Apple Corps (the Beatle's recording studio) has control of it in the music industry, so when Apple Software got into the music business with iPods and iTunes, Apple Corps sued Apple Computer, and it was a long, expensive, messy legal battle. Had Apple Software chose a more original name for their company when founding it, they could've saved themselves hundreds of millions of dollars in settlements and lawyer costs over the years.

 

There are also apple grocery stores - in Kansas City, there's a Cosentino's Apple Market chain of grocery stores with at least three branches. Apple Software, despite now having retail stores for their computer products, can't do a thing about that. Try making a Cosentino's Google Market grocery store, however, and you'd get sued into smithereens, because 'Google' is a unique word with unique spelling.

 

Even things like the Macintosh name? Macintosh is a popular and common name for a specific type of apple fruit. Apple's marketing team probably felt they were being clever with the name. Apple's legal team probably groaned. Nothing is preventing anyone from creating a Macintosh Airlines, or Apple Jets (though they may have trouble naming an airport 'Apple' wink.png)

 

Obligatory: I am not a lawyer, consult a real lawyer before making important long-lasting business decisions such as naming your company or flagship products.




#5196719 A casual puzzle game about stained glass windows.

Posted by Servant of the Lord on 06 December 2014 - 06:25 PM

I enjoyed it.

 

The word "bordering" makes sense to me. Other games (using pen and paper) I played as a child used the concept of bordering.

 

I like the idea of stain glass windows, but I found that white flickering to be annoying.




#5196716 how to pass global struct into my class function?

Posted by Servant of the Lord on 06 December 2014 - 06:07 PM

You'll need to create the struct in a header file. Not every .cpp needs a .h, and not every .h needs a .cpp.
 
Create a header that defines DrawWorld. and make map.cpp include it. map.h can just pre-declare DrawWorld like:

struct DrawWorld;

Also, you'll want to pass in your variable by const reference ( generateMap2(const DrawWorld &drawWorld); ) unless you intend to edit it within the function, in-which case you'll want to pass it by regular reference.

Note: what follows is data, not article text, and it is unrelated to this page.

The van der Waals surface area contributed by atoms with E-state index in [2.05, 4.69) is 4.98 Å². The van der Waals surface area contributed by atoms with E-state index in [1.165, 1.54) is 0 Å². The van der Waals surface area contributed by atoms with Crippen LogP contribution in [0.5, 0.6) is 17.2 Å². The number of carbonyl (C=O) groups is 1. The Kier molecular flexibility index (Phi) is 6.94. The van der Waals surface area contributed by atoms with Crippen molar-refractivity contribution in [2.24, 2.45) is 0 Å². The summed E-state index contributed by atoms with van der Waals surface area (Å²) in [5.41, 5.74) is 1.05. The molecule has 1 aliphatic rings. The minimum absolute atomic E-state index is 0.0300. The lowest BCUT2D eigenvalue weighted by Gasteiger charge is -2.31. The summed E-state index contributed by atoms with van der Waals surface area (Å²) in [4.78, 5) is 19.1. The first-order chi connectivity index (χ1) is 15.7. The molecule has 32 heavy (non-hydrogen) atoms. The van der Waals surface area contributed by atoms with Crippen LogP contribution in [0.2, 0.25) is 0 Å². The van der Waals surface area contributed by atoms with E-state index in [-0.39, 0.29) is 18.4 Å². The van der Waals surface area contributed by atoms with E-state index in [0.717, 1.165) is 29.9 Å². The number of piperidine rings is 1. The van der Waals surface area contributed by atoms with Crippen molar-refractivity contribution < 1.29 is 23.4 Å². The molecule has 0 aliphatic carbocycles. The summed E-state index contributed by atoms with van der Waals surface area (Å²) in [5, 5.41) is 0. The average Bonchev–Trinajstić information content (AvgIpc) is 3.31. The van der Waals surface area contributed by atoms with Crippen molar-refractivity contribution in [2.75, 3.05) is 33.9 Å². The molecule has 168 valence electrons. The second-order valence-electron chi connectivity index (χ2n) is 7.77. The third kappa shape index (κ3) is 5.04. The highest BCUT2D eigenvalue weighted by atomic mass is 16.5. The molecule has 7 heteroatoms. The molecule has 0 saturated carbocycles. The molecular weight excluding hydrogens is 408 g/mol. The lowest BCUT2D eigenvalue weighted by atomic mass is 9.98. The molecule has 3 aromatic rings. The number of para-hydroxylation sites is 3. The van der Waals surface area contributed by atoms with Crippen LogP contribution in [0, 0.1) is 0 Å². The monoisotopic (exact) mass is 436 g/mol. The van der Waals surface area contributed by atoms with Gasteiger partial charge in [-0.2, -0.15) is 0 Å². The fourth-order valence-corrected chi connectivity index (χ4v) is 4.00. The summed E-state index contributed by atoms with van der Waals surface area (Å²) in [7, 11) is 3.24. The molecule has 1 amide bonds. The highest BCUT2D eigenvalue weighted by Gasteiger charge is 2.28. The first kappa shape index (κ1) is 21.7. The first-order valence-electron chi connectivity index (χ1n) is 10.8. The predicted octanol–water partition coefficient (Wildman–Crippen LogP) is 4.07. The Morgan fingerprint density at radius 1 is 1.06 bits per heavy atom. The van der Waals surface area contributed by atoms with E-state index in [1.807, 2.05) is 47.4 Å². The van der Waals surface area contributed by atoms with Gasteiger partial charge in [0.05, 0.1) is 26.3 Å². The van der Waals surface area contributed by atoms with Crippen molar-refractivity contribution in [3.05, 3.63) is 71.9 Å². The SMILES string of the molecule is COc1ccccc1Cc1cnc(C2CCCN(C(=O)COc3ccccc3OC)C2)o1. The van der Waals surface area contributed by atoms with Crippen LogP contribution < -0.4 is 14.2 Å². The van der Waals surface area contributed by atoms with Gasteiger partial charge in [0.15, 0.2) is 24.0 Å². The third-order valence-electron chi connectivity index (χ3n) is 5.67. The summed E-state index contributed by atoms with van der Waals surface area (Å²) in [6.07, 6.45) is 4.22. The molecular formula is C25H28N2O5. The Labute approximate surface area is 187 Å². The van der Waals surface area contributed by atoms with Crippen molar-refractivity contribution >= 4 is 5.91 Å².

You don't want to actually declare an instance of your DrawWorld struct in the global scope (only define the struct). It'd be better if it is declared within main() or elsewhere, and passed to the functions that need it.
 
Finally, DrawWorld is not too great of a type name or instance name. It sounds like an action (Draw the world) so it sounds more like a function name instead of a type or instance name. For example, 'World', or 'DrawSettings' would be more descriptive. That's my personal opinion, anyway.
 
 
So basically, you have:

 

DrawWorld.h:

//Your struct "definition":
struct DrawWorld //Or a better name
{
    //...
};

 Map.h:

//Your struct pre-declaration (since we haven't yet #included DrawWorld.h)
struct DrawWorld;
 
class Map
{
     public:
     void someFunction(const DrawWorld &drawWorld); //Or just: (DrawWorld &drawWorld), if you want to edit it within the function.
};

 
 Map.cpp:

#include "Map.h" //Include this file's header.
#include "DrawWorld.h" //Include the full definition, since we want to use it in this file.
 
void Map::someFunction(const DrawWorld &drawWorld)
{
     //....
}

 
 Main.cpp:

#include "Map.h" //Include the header, since we want to use Map
#include "DrawWorld.h" //Include the header, since we want to use DrawWorld.
 
int main()
{
     DrawWorld drawWorld;
     Map myMapInstance;
 
     myMapInstance.someFunction(drawWorld);
     
     return 0;
}

Note: I skipped the inclusion guards ( #ifdef BLAH_H / #pragma once) out of laziness. You'll still need to use those in your actual code.




#5196663 Can this RPG mechanic work?

Posted by Servant of the Lord on 06 December 2014 - 12:24 PM

Sounds vaguely like a Mario & Luigi RPG game of some sort. They often play around with Mario and Luigi doing different things or swapping between modes.

 

Have you played The World Ends With You? In that game, using the Nintendo DS's dual-screens, each character is fighting on a different screen.

 

It sounds like the mechanic could work - but execution is everything.

 

Swapping stats sounds like it removes each prince's individuality - I, as a player, no longer need to care about the differences between them. In my mind they then become one character in two bodies, rather than two unique characters. This may be what you are going for, plot-wise*, but makes the game less interesting, character-wise.

 

*Cliched plot twist: they aren't really twins, they are same person who got split apart in two or more bodies.

 

I've played RPG games and majority of them are pretty much the same. 

 

By "the same", do you mean they have ceased to be enjoyable to you, or that they weren't really enjoyable to you in the first place?

 

Why have they ceased to be enjoyable? Have your tastes in genre changed, or have you just played similar RPGs so much that you feel like you're just replaying the same game over and over?

 

What parts have ceased to be enjoyable? How would you go about improving - or removing - those parts?